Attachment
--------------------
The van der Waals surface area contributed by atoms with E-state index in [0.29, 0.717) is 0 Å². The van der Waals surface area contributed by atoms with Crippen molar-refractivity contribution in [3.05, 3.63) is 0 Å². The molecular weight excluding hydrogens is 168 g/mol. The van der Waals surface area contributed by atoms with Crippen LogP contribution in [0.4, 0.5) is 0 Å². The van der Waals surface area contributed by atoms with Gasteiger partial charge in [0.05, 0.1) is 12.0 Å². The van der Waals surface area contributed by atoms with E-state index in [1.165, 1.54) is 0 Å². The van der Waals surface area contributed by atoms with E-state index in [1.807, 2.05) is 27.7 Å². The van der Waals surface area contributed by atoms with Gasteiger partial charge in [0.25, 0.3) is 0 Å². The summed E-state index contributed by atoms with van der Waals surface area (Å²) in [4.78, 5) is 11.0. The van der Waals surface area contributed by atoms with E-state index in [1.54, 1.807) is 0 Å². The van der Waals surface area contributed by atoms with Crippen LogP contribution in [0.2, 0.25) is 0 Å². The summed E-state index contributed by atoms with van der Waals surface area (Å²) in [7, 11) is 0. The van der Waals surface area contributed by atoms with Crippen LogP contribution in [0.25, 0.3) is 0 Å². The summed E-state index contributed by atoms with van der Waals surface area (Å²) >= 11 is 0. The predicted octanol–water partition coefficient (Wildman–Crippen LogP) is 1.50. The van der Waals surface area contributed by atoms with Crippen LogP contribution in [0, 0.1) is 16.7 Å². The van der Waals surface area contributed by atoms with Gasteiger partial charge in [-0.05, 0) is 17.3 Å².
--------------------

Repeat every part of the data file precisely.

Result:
The van der Waals surface area contributed by atoms with E-state index in [0.29, 0.717) is 0 Å². The van der Waals surface area contributed by atoms with Crippen molar-refractivity contribution in [3.05, 3.63) is 0 Å². The molecular weight excluding hydrogens is 168 g/mol. The van der Waals surface area contributed by atoms with Crippen LogP contribution in [0.4, 0.5) is 0 Å². The van der Waals surface area contributed by atoms with Gasteiger partial charge in [0.05, 0.1) is 12.0 Å². The van der Waals surface area contributed by atoms with E-state index in [1.165, 1.54) is 0 Å². The van der Waals surface area contributed by atoms with E-state index in [1.807, 2.05) is 27.7 Å². The van der Waals surface area contributed by atoms with Gasteiger partial charge in [0.25, 0.3) is 0 Å². The summed E-state index contributed by atoms with van der Waals surface area (Å²) in [4.78, 5) is 11.0. The van der Waals surface area contributed by atoms with E-state index in [1.54, 1.807) is 0 Å². The van der Waals surface area contributed by atoms with Crippen LogP contribution in [0.2, 0.25) is 0 Å². The summed E-state index contributed by atoms with van der Waals surface area (Å²) in [7, 11) is 0. The van der Waals surface area contributed by atoms with Crippen LogP contribution in [0.25, 0.3) is 0 Å². The summed E-state index contributed by atoms with van der Waals surface area (Å²) >= 11 is 0. The predicted octanol–water partition coefficient (Wildman–Crippen LogP) is 1.50. The van der Waals surface area contributed by atoms with Crippen LogP contribution in [0, 0.1) is 16.7 Å². The van der Waals surface area contributed by atoms with Gasteiger partial charge in [-0.05, 0) is 17.3 Å².